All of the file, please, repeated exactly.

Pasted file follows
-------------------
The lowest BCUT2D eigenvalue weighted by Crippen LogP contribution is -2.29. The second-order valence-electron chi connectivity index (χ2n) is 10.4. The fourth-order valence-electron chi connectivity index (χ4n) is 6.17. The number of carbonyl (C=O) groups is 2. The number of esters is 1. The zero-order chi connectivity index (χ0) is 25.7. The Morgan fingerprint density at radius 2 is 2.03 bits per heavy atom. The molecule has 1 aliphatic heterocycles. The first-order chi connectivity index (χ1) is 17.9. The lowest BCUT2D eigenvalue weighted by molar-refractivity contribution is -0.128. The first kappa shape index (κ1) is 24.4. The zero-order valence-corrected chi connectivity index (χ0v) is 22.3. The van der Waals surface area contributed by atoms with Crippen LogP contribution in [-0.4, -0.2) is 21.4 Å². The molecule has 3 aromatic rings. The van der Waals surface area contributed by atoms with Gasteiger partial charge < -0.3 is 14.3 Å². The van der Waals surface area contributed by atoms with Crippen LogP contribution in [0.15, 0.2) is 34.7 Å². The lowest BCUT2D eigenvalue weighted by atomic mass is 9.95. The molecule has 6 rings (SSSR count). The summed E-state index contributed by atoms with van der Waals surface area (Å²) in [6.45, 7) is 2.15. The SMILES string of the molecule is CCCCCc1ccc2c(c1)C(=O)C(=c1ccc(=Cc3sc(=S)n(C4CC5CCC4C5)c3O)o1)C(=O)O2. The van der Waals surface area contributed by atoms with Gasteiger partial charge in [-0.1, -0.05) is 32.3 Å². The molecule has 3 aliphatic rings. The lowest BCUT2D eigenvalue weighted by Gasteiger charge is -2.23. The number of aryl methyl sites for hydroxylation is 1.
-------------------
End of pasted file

The lowest BCUT2D eigenvalue weighted by Crippen LogP contribution is -2.29. The second-order valence-electron chi connectivity index (χ2n) is 10.4. The fourth-order valence-electron chi connectivity index (χ4n) is 6.17. The number of carbonyl (C=O) groups is 2. The number of esters is 1. The zero-order chi connectivity index (χ0) is 25.7. The Morgan fingerprint density at radius 2 is 2.03 bits per heavy atom. The molecule has 1 aliphatic heterocycles. The first-order chi connectivity index (χ1) is 17.9. The lowest BCUT2D eigenvalue weighted by molar-refractivity contribution is -0.128. The first kappa shape index (κ1) is 24.4. The zero-order valence-corrected chi connectivity index (χ0v) is 22.3. The van der Waals surface area contributed by atoms with Crippen LogP contribution in [-0.4, -0.2) is 21.4 Å². The molecule has 3 aromatic rings. The van der Waals surface area contributed by atoms with Gasteiger partial charge < -0.3 is 14.3 Å². The van der Waals surface area contributed by atoms with Crippen LogP contribution in [0.15, 0.2) is 34.7 Å². The lowest BCUT2D eigenvalue weighted by atomic mass is 9.95. The molecule has 6 rings (SSSR count). The summed E-state index contributed by atoms with van der Waals surface area (Å²) in [6.45, 7) is 2.15. The SMILES string of the molecule is CCCCCc1ccc2c(c1)C(=O)C(=c1ccc(=Cc3sc(=S)n(C4CC5CCC4C5)c3O)o1)C(=O)O2. The van der Waals surface area contributed by atoms with Gasteiger partial charge in [-0.1, -0.05) is 32.3 Å². The molecule has 3 aliphatic rings. The lowest BCUT2D eigenvalue weighted by Gasteiger charge is -2.23. The number of aryl methyl sites for hydroxylation is 1.